A smart button is an excellent addition to a connected home, as it adds easy control over a number of different devices in one convenient place. However, not all of these buttons are created equal. While the Fibaro may look like it’s worth the extra expense at first glance, we feel that the SmartThings’ easier integration earns it a solid spot on the top.
While these buttons both offer battery-powered, convenient control over your various smart devices, they’re actually quite different. Fibaro adds a lot of cool features, but it falls short in the lack of direct integration. All those features are for naught if they aren’t easily accessed, so the more straightforward SmartThings button takes the cake.
Below we break down the differences between Fibaro vs. SmartThings, but feel free to use the navigation bar below to jump directly to the sections that interest you most.
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Fibaro Button vs. SmartThings — Things in Common
Complete Control in One Click – At their core, the Fibaro Button and SmartThings both seek to accomplish the same goal: complete control of your various devices with one simple click. Control lights, electronics, small appliances, and more to all turn on or off with a single press of a button.
You can also bind devices like blinds, alarms, and other electrical equipment to the button so you can easily secure your home with a single click while you’re walking out the door. Get mobile notifications about when the button is used, and it’s great for keeping apprised of your loved ones needs or a call for help. We highly recommend a smart button like the Fibaro or SmartThing for seniors and small children, as it’s a convenient way to control the home without fiddling with a bunch of apps or separate remotes.
Placement – Installation of the smart buttons is a breeze, as both ship with an adhesive backing you can press directly into a wall or side table. One thing to keep in mind with the SmartThings button, however, is that you’ll want to make sure to avoid obscuring the QR code on the back of the device in case you need to use it in the future. However, there’s plenty of space on the button to add in the adhesive so that really should be a non-issue.
Performance – In terms of performance, the Fibaro and SmartThings are nearly the same — incredibly responsive and testing. Whether close by or as far away as 70 feet or more, a simple click will turn on and off your equipment immediately. If you’re looking for a simple method of controlling your various electronics, you’ll be more than pleased with either button.
Voice Controls – Last but not least, both are compatible with Alexa and Google Home which should allow you to combine the convenience of the button with the utility that voice control through these assistants has to offer.
Fibaro Button vs. SmartThings — Differences
Difference #1: Technology – One of the most significant differences when comparing the Fibaro vs. SmartThings is the technology that they use to communicate with smart devices. Neither is necessarily better than the other in that respect, but the different frequencies may affect the type of devices you can hook up to your Fibaro or SmartThings button.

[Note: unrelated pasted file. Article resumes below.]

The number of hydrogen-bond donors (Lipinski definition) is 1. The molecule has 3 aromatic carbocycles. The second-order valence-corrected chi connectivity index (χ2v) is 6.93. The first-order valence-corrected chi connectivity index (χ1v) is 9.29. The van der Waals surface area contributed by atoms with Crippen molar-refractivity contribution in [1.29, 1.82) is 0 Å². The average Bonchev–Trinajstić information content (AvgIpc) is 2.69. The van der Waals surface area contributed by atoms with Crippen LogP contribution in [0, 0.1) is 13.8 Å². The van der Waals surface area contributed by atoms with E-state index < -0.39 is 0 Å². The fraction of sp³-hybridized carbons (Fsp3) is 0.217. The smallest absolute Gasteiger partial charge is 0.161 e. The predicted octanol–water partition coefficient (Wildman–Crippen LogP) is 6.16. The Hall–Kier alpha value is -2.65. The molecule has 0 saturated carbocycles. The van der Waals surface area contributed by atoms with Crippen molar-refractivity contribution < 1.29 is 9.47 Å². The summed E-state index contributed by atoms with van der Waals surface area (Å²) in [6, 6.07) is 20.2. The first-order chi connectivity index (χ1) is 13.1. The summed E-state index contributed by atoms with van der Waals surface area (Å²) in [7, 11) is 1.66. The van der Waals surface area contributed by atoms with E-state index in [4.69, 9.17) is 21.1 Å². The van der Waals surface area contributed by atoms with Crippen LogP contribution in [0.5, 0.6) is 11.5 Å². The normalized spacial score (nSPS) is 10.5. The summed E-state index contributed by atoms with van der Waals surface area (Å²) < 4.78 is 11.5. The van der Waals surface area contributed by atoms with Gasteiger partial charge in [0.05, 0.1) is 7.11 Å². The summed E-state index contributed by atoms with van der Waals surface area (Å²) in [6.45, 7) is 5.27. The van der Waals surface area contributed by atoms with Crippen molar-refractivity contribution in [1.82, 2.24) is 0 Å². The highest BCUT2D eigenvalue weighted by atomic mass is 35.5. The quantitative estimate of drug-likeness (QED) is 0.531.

The Fibaro works with Z-Wave Plus devices, and also offers a separate model that will work with Apple HomeKit. SmartThings, since it’s attached to the SmartThings ecosystem, uses Zigbee.
If you already have some smart devices in your home, you’ll want to make sure you buy the button that will best suit your needs.
Difference #2: Range – Another difference between the two brands is the range. If you have a large home and need your button to cover a significant amount of ground, the Fibaro’s 164-foot range may make it a better buy. The SmartThings button doesn’t fall too far behind at 130 feet, but it isn’t a notable difference.
Difference #3: Actions – Both devices add multiple different actions that can be assigned to different functions, and the Fibaro technically has the leg up with 5 possible actions versus the 3 available on the SmartThings button.
When you consider how complicated programming some of the Fibaro’s actions are, however, it doesn’t seem like that much of an advantage. Sure, you’ll be able to program more combinations of devices to turn on and off as you please, but when you’re pushing the button 5 times to get the desired result, it’s a little bit tedious.
Fibaro’s actions include: Held, Pressed Twice, Pressed Three Times, Pressed Four Times, and Pressed Five Times.
SmartThings doesn’t have quite the same range, but it keeps things far more simple with Held, Pressed Once, and Pressed Twice functions.
So if you’re looking for a greater degree of customizability, the Fibaro may be your best bet. Just realize that it’s a little bit obnoxious to get it to do what you want once you’ve started programming more than a few different setups.
Difference #4: Temperature Sensor – One of the unique features of the SmartThings button is its ability to act as a temperature sensor for your thermostat. You’ll be able to have your button play double duty in this case, allowing you to turn on and off devices at will while sending temperature information back to your thermostat for automatic adjustments throughout the home.